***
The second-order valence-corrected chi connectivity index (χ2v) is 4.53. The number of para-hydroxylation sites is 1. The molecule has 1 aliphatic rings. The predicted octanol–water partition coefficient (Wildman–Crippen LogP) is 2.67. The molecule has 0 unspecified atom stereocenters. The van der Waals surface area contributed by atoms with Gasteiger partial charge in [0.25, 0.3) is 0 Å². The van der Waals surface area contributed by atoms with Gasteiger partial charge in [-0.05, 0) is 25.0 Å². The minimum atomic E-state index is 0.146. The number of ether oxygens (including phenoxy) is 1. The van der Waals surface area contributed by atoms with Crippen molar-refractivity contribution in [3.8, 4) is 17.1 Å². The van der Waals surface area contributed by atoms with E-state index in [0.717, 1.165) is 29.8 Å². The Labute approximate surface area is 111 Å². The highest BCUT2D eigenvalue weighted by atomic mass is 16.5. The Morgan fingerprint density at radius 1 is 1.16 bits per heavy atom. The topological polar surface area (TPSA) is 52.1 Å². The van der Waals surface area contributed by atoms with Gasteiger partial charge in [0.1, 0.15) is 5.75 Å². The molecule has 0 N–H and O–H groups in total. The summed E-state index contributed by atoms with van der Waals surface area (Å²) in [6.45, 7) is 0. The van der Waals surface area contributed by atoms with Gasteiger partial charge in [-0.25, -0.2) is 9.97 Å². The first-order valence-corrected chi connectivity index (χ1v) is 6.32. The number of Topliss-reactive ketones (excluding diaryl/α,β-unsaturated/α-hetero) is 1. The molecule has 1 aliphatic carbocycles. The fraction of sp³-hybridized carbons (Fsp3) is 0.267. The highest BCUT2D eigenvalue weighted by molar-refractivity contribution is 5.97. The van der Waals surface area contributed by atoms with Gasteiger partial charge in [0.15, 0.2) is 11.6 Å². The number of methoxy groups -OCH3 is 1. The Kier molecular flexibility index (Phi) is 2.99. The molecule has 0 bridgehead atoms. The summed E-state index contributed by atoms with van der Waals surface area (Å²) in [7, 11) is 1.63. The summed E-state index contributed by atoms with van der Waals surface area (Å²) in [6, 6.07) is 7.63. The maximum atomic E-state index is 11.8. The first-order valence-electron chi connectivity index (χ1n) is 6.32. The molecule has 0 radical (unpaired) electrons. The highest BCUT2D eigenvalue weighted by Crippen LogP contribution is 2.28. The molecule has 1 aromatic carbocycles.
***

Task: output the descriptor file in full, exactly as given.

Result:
The second-order valence-corrected chi connectivity index (χ2v) is 4.53. The number of para-hydroxylation sites is 1. The molecule has 1 aliphatic rings. The predicted octanol–water partition coefficient (Wildman–Crippen LogP) is 2.67. The molecule has 0 unspecified atom stereocenters. The van der Waals surface area contributed by atoms with Gasteiger partial charge in [0.25, 0.3) is 0 Å². The van der Waals surface area contributed by atoms with Gasteiger partial charge in [-0.05, 0) is 25.0 Å². The minimum atomic E-state index is 0.146. The number of ether oxygens (including phenoxy) is 1. The van der Waals surface area contributed by atoms with Crippen molar-refractivity contribution in [3.8, 4) is 17.1 Å². The van der Waals surface area contributed by atoms with E-state index in [0.717, 1.165) is 29.8 Å². The Labute approximate surface area is 111 Å². The highest BCUT2D eigenvalue weighted by atomic mass is 16.5. The Morgan fingerprint density at radius 1 is 1.16 bits per heavy atom. The topological polar surface area (TPSA) is 52.1 Å². The van der Waals surface area contributed by atoms with Gasteiger partial charge in [0.1, 0.15) is 5.75 Å². The molecule has 0 N–H and O–H groups in total. The summed E-state index contributed by atoms with van der Waals surface area (Å²) in [6.45, 7) is 0. The van der Waals surface area contributed by atoms with Gasteiger partial charge in [-0.25, -0.2) is 9.97 Å². The first-order valence-corrected chi connectivity index (χ1v) is 6.32. The number of Topliss-reactive ketones (excluding diaryl/α,β-unsaturated/α-hetero) is 1. The molecule has 1 aliphatic carbocycles. The fraction of sp³-hybridized carbons (Fsp3) is 0.267. The highest BCUT2D eigenvalue weighted by molar-refractivity contribution is 5.97. The van der Waals surface area contributed by atoms with Gasteiger partial charge in [0.15, 0.2) is 11.6 Å². The number of methoxy groups -OCH3 is 1. The Kier molecular flexibility index (Phi) is 2.99. The molecule has 0 bridgehead atoms. The summed E-state index contributed by atoms with van der Waals surface area (Å²) in [7, 11) is 1.63. The summed E-state index contributed by atoms with van der Waals surface area (Å²) in [6, 6.07) is 7.63. The maximum atomic E-state index is 11.8. The first-order valence-electron chi connectivity index (χ1n) is 6.32. The molecule has 0 radical (unpaired) electrons. The highest BCUT2D eigenvalue weighted by Crippen LogP contribution is 2.28. The molecule has 1 aromatic carbocycles.